The academic estate and the political process, by Mark Kleiman: In general, academic specialists in foreign policy, strategy, and Middle Eastern affairs made much better guesses about what would happen if we invaded Iraq than did politicians and pundits. (Yeah, yeah, I shoulda listened. Sorry, sir! Won't happen again, sir!)
And yet "ivory tower" remains an unanswerable insult in political discourse, as if journalists and politicians were proud of their ignorance. Many academics don't speak out much in public fora, even in areas of their expertise. Why doesn't the academic estate do more to claim its rightful voice in public affairs, and why, when it does, is it so little heeded?
I think there are two key distinctions here that are often lost: the distinction between an expert's proper authority in his own field of expertise and a general claim by people with faculty appointments to opine about public affairs, and the distinction between research and policy analysis.
Academics are, by nature, specialists. In general, the claim of specialists to offer expert opinion outside their specialities is to be treated with skepticism. (Socrates made that point, if I recall correctly.)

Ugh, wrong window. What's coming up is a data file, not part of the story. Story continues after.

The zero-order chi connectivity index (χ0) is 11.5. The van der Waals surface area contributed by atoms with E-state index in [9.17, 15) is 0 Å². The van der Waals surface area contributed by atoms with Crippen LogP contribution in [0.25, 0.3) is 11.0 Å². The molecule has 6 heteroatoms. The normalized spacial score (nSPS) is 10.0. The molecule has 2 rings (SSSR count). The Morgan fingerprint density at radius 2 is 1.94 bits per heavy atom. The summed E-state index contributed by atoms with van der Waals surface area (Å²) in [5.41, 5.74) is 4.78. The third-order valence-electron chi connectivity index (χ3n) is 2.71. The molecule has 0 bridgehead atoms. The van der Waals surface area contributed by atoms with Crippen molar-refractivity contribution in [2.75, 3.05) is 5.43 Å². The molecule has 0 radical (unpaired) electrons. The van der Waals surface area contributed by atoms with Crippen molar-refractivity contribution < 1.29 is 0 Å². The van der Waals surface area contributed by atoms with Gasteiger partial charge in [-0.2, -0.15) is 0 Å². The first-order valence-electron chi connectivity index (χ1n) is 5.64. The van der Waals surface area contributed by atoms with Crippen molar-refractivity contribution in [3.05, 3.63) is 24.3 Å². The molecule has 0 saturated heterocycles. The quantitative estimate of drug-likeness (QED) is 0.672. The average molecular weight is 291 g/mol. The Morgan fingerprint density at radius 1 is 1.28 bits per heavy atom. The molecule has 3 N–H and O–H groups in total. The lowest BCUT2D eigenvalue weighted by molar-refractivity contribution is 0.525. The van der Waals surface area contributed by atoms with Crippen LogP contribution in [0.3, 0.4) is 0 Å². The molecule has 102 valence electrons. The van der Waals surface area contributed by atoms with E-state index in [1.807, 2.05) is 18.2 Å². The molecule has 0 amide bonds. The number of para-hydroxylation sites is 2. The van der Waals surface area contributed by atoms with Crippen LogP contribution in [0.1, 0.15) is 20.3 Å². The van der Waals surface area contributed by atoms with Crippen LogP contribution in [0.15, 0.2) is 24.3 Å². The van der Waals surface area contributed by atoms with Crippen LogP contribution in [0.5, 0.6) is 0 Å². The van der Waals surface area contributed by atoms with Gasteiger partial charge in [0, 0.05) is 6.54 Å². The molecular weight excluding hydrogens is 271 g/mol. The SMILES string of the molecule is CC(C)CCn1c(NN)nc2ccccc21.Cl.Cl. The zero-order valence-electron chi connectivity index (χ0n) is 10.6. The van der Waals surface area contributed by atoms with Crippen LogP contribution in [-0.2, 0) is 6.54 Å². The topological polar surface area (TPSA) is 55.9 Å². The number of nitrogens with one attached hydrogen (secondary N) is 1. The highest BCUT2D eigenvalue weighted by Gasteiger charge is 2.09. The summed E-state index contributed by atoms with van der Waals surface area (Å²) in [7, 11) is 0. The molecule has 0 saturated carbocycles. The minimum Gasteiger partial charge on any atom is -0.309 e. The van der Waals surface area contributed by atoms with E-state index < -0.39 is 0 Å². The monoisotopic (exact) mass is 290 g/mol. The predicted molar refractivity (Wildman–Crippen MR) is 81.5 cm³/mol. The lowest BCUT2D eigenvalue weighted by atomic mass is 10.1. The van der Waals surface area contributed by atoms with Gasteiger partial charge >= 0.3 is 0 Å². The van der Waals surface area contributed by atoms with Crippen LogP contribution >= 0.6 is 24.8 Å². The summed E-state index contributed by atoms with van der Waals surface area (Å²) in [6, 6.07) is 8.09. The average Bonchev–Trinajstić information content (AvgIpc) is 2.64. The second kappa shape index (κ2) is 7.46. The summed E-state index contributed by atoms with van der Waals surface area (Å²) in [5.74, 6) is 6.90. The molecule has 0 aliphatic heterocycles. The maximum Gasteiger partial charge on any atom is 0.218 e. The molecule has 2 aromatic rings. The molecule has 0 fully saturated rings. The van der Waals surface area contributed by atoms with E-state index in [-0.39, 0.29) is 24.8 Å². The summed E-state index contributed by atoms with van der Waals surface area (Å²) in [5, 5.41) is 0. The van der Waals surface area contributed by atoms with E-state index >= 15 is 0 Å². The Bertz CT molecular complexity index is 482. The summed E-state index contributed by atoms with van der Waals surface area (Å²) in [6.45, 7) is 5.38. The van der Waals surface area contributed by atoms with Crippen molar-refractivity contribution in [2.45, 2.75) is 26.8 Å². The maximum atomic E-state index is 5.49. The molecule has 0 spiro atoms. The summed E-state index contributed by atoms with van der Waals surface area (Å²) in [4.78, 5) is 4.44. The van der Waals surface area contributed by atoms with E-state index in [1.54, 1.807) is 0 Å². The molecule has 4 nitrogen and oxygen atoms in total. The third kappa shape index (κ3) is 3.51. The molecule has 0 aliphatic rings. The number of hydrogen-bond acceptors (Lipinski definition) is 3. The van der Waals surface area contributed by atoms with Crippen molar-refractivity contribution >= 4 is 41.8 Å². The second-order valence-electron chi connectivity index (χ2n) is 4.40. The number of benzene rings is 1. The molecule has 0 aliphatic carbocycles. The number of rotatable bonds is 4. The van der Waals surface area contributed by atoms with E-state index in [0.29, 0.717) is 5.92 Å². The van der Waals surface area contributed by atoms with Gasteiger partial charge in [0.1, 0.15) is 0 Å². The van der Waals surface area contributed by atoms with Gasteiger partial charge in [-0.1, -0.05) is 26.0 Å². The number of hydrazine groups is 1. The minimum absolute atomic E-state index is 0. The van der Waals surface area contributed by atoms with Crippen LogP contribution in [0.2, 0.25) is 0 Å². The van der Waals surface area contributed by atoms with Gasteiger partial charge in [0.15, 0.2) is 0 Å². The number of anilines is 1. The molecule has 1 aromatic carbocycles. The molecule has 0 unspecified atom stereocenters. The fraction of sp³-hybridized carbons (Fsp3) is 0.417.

Back in 2003, the UCLA Faculty (or, rather, the 200 people who bothered to show up for the meeting) voted its opposition to the pending invasion of Iraq. That conclusion was arrived at by vote after a short and chaotic debate (mostly among people with no scholarly credentials relevant to the choice at hand), and was not subjected to the sort of peer review or careful analysis that we require in our scholarly lives. I thought then that the resolution did not deserve the attention that, in fact, it didn't get. By passing it as a faculty, we were illicitly claiming for our political opinions the authority that properly belongs only to our scholarly views. I still think so, though the proponents of that resolution turned out to be right...
That's not to say that academics, per se, have no proper public role. Someone who studies Iraq or climate change or taxation professionally is entitled to a hearing — and, elitist though it may be to say it, to a more respectful hearing than a non-expert ... Non-experts, including other academics, ought to disagree with experts, or disregard expert views, only cautiously and tentatively, unless there are comparably credentialed experts on the other side.